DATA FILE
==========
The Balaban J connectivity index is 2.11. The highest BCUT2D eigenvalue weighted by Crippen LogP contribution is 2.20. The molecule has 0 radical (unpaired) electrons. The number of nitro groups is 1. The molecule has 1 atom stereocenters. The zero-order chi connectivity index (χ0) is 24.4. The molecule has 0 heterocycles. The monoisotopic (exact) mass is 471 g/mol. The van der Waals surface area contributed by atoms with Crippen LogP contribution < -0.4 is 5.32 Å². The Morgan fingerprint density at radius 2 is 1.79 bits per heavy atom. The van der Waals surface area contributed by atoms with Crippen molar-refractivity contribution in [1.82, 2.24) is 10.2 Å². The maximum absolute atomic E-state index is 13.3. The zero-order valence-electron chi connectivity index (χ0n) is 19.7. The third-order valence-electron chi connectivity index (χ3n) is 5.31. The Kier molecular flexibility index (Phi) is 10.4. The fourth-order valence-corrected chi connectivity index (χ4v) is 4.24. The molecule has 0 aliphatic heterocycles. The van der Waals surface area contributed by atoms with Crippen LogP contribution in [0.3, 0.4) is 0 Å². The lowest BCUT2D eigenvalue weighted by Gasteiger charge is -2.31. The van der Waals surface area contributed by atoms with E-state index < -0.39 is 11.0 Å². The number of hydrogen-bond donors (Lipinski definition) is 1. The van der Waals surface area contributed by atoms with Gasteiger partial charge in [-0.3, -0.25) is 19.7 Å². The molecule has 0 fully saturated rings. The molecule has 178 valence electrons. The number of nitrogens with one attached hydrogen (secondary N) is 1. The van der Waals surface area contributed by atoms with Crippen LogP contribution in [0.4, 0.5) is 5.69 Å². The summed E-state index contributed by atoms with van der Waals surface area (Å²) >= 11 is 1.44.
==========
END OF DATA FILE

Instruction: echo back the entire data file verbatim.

The Balaban J connectivity index is 2.11. The highest BCUT2D eigenvalue weighted by Crippen LogP contribution is 2.20. The molecule has 0 radical (unpaired) electrons. The number of nitro groups is 1. The molecule has 1 atom stereocenters. The zero-order chi connectivity index (χ0) is 24.4. The molecule has 0 heterocycles. The monoisotopic (exact) mass is 471 g/mol. The van der Waals surface area contributed by atoms with Crippen LogP contribution < -0.4 is 5.32 Å². The Morgan fingerprint density at radius 2 is 1.79 bits per heavy atom. The van der Waals surface area contributed by atoms with Crippen molar-refractivity contribution in [1.82, 2.24) is 10.2 Å². The maximum absolute atomic E-state index is 13.3. The zero-order valence-electron chi connectivity index (χ0n) is 19.7. The third-order valence-electron chi connectivity index (χ3n) is 5.31. The Kier molecular flexibility index (Phi) is 10.4. The fourth-order valence-corrected chi connectivity index (χ4v) is 4.24. The molecule has 0 aliphatic heterocycles. The van der Waals surface area contributed by atoms with Crippen LogP contribution in [0.3, 0.4) is 0 Å². The lowest BCUT2D eigenvalue weighted by Gasteiger charge is -2.31. The van der Waals surface area contributed by atoms with E-state index < -0.39 is 11.0 Å². The number of hydrogen-bond donors (Lipinski definition) is 1. The van der Waals surface area contributed by atoms with Gasteiger partial charge in [-0.3, -0.25) is 19.7 Å². The molecule has 0 fully saturated rings. The molecule has 178 valence electrons. The number of nitrogens with one attached hydrogen (secondary N) is 1. The van der Waals surface area contributed by atoms with Crippen LogP contribution in [0.4, 0.5) is 5.69 Å². The summed E-state index contributed by atoms with van der Waals surface area (Å²) >= 11 is 1.44.